Now zap that chronic headache with electric pulse

Here’s some heartening news for people who have tried various procedures but failed miserably to find relief from chronic headaches!

Researchers have pioneered a new strategy, a form of an electric impulse to deal with headaches that are difficult to treat with medication. The latest technique, known as the electric stimulation of the peripheral nerve may soon become an option for patients who are suffering from the debilitating disorder.

“Despite advances in headache treatment over the past two decades, many people do not get adequate pain relief from current treatments, or they cannot tolerate the side effects of the medications,” said Billy K. Huh, M.D., Ph.D., professor and medical director of the Department of Pain Medicine at The University of Texas MD Anderson Cancer Center, Houston, and adjunct professor of the Department of Anesthesiology at Duke University Medical Center, Durham, N.C. “This treatment offers hope to those patients and a chance for a major improvement in quality of life.”

Working of the electric stimulation of the peripheral nerve
The technology of the electric stimulation of the peripheral nerve involves implanting of a thin insulated wire in the back of the head (occipital nerve) or in the forehead above the eyebrow (supraorbital nerve). Then an electric impulse is delivered to block pain.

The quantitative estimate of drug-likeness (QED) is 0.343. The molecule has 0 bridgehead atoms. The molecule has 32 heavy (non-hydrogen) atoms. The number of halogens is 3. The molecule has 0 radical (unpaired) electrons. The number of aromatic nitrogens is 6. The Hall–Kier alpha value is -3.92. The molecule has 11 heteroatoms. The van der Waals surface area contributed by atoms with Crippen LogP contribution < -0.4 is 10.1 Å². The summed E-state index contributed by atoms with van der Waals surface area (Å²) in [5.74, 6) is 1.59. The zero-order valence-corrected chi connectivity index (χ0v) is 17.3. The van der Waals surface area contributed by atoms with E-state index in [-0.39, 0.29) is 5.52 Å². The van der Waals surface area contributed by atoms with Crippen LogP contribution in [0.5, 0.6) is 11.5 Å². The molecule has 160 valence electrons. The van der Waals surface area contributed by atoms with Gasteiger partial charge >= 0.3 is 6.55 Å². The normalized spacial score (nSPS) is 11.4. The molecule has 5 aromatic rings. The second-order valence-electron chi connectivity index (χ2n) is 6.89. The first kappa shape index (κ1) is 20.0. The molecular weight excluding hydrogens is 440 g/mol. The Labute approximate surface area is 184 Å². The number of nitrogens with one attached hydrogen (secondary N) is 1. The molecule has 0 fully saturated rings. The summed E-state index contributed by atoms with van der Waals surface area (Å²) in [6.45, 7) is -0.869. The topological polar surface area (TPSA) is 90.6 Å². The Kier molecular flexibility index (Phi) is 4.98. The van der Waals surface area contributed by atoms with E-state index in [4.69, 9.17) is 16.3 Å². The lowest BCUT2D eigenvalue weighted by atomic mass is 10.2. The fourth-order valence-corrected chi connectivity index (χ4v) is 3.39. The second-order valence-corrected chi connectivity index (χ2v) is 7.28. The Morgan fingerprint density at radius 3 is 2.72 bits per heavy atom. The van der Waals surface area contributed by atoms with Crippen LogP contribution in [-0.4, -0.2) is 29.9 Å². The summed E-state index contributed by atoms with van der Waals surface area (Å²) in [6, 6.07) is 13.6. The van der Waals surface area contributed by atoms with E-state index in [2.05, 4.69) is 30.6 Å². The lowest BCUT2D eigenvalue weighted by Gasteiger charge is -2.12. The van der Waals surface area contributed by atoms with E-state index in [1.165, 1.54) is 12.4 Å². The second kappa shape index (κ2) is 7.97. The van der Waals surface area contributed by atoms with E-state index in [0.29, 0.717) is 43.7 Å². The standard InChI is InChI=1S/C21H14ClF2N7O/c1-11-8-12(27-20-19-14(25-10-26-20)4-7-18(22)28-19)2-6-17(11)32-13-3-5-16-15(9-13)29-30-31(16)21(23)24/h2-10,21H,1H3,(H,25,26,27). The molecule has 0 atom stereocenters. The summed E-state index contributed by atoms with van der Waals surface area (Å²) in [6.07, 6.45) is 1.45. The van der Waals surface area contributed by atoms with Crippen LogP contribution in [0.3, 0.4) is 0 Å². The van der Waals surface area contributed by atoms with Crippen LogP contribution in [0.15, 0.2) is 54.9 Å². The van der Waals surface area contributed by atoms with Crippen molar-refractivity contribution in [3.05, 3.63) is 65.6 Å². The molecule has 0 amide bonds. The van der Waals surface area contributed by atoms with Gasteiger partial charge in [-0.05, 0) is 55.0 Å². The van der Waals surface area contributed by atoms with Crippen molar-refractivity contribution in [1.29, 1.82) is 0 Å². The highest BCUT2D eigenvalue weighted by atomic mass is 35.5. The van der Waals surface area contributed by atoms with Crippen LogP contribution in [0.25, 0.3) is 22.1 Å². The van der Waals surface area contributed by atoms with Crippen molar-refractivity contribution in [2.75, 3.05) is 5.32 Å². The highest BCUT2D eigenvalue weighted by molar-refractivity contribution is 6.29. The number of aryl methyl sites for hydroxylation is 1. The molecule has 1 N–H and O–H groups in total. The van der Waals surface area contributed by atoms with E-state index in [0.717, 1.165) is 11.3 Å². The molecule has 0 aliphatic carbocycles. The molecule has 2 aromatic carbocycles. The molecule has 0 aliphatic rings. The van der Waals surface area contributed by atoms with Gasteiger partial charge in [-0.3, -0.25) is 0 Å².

The safety and efficacy of the new technique was assessed on 46 patients who received the treatment between 2005 and 2012. The patients were questioned about headache intensity, frequency of headaches per month, complications and overall satisfaction after the treatment.

The researchers found a notable decrease in both headache intensity and frequency. It was noted that the electric stimulation of the nerve cut average headache intensity by more than 70 percent. Moreover, the average number of “headache days” per month declined from 28 to 14. In addition, 90 percent of the subjects were contented with the treatment, with one reporting more than eight years of reduced headache intensity and frequency.

Short comings of the treatment include relatively high level of complications, such as electrode migration, equipment problems and infection. Experts are optimistic that as physicians achieve more experience with implantation techniques, the problems with ease.

“This is a real breakthrough for chronic headache sufferers,” explained Dr. Huh. “For patients with no other options to relieve their pain and suffering, this treatment is a way for them to get their life back.”

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